“Ambazobia has adopted 20th of May every year in honour of the victims of the genocidal killings in Ambazonia by the terrorist Republic of Cameroun. This was the day the Paul Biya-led murderous regime in Camaroun launched military onslaught and occupation of Ambazonia.
“The genocidal killing was however, challenged four years ago through stiff resistance and great sacrifices by patriotic Ambazonians. Consequently, the people of Ambazonia have decided to henceforth, observe 20th of May as a day to commemorate the Resistance and defeat of their enemy, the Cameroonian forces.
“We equally note with delight, the directive by the leadership of the Ambazonian liberation movement to all Ambazonians, to observe May 31 Biafra Remembrance Day sit-at-home order in honour of our fallen heroes. This show of solidarity between both countries is amazing, and will be sustained until and even after our independence is realised. Both countries shall continue to explore other opportunities to promote peaceful cooperation and regional security and economic advancement.”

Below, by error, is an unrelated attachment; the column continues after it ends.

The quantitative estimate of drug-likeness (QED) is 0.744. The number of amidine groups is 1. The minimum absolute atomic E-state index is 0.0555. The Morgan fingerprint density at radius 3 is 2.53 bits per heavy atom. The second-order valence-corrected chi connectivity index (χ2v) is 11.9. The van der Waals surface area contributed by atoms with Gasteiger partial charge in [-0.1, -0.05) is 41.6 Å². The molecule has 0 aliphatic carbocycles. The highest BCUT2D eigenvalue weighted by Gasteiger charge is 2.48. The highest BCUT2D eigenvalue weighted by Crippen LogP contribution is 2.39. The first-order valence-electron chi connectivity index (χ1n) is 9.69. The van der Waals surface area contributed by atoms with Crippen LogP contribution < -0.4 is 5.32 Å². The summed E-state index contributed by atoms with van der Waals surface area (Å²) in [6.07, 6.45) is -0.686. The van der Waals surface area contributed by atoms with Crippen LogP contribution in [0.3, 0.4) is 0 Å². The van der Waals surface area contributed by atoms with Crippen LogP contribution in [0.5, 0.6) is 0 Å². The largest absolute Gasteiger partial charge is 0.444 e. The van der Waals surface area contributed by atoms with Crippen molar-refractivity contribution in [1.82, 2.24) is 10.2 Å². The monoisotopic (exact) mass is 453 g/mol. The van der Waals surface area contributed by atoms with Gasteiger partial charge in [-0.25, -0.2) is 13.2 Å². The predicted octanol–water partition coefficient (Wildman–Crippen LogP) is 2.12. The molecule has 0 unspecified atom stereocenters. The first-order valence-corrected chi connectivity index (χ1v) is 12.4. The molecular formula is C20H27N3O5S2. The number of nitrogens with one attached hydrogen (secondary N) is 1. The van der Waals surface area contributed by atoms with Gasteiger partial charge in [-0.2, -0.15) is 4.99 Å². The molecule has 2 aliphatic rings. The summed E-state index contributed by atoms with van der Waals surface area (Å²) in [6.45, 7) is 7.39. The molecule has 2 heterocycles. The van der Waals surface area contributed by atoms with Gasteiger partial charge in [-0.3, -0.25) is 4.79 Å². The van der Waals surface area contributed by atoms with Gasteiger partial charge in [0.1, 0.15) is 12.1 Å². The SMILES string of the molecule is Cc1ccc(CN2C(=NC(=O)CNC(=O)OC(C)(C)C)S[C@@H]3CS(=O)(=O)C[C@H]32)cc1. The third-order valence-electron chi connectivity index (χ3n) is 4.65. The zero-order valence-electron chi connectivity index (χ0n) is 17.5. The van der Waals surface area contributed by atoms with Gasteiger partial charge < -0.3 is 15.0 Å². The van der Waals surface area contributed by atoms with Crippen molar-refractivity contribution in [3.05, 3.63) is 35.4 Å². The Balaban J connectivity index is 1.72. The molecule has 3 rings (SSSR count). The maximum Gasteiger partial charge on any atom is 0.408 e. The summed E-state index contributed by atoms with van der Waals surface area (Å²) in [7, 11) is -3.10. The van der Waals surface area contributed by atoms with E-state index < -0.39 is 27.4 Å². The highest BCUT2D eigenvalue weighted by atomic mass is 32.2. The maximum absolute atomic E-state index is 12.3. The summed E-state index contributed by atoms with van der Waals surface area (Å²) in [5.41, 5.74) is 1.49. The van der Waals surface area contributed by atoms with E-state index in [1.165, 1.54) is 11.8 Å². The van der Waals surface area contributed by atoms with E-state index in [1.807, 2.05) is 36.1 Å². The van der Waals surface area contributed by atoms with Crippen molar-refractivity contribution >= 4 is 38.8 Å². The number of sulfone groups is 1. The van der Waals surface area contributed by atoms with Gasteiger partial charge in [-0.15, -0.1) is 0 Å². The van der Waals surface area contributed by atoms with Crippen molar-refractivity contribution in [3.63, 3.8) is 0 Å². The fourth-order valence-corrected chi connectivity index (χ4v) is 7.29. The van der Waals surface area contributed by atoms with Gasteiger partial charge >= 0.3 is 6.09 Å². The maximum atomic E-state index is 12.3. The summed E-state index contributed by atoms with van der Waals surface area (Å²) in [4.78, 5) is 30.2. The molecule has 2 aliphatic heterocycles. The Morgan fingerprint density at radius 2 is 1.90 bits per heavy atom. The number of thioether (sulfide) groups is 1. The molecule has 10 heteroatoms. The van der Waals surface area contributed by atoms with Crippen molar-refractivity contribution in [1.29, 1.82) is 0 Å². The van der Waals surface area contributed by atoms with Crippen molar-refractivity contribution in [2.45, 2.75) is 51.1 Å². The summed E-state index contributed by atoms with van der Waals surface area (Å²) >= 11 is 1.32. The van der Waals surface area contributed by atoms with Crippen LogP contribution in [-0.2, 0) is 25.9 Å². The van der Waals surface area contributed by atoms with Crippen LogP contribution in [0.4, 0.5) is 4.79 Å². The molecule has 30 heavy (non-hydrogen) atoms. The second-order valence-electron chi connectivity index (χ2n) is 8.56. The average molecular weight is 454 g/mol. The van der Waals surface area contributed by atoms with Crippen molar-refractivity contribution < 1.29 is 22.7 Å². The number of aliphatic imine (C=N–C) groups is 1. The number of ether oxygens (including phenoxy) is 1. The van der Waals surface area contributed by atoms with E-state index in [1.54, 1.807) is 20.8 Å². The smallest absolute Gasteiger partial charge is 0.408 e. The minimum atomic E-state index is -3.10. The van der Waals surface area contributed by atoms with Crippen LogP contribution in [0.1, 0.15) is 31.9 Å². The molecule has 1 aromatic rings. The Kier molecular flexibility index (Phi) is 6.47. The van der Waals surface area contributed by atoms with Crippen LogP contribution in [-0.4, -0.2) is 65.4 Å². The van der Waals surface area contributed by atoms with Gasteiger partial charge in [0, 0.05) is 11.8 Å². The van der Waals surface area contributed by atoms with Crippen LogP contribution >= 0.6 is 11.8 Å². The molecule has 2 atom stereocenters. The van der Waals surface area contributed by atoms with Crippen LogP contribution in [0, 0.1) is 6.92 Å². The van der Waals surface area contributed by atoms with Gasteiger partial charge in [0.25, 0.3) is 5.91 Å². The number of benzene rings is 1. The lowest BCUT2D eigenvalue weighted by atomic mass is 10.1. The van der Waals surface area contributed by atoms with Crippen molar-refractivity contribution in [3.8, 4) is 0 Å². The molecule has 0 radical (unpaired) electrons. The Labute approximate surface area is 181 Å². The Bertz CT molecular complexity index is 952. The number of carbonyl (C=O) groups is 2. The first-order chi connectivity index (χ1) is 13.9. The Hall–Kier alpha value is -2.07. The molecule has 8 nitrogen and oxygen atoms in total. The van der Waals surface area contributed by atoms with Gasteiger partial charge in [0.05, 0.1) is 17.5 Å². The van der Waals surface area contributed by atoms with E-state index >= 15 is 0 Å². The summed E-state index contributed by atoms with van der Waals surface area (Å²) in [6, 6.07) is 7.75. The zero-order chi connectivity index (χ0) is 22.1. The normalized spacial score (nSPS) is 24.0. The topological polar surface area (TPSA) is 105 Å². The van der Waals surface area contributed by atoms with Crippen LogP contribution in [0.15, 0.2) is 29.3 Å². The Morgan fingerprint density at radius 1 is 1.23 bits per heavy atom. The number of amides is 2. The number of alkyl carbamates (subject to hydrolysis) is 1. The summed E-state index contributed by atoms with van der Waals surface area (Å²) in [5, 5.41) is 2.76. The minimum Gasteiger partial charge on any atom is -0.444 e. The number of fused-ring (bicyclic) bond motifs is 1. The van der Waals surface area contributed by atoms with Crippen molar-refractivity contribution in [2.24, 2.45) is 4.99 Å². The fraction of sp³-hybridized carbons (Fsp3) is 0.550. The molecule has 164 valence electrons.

Eid: Buhari asks Nigerians to pray against insecurity
Nigeria’s President Muhammadu Buhari on Wednesday called on citizens to unite and pray against the insecurity ravaging the country.
The president made the appeal in a message to Muslims around the world as they marked Eid Al Fitr after the completion of a month of fasting.
According to Garba Shehu, the president’s senior special assistant on media and publicity, he said;“Unity and solidarity among all citizens, Muslims and Christians are imperative especially at a time when our country is faced with multiple challenges which are surmountable only when we come together as one.
“It is important that we remember how we share, through our faiths, common bonds that should serve to unite us and not allow ourselves to succumb to those who seek to divide us, using our two great religions, for their own selfish advantages.
“We should jointly pray against the tragic incidents of kidnapping and banditry and the desperate quest for political power expressed through blackmail against the existence of our country as a united entity.
“We must resist the temptation to retreat into our communities. I urge our political and religious leaders as well as traditional rulers to encourage our citizens to turn towards one another in love and compassion.”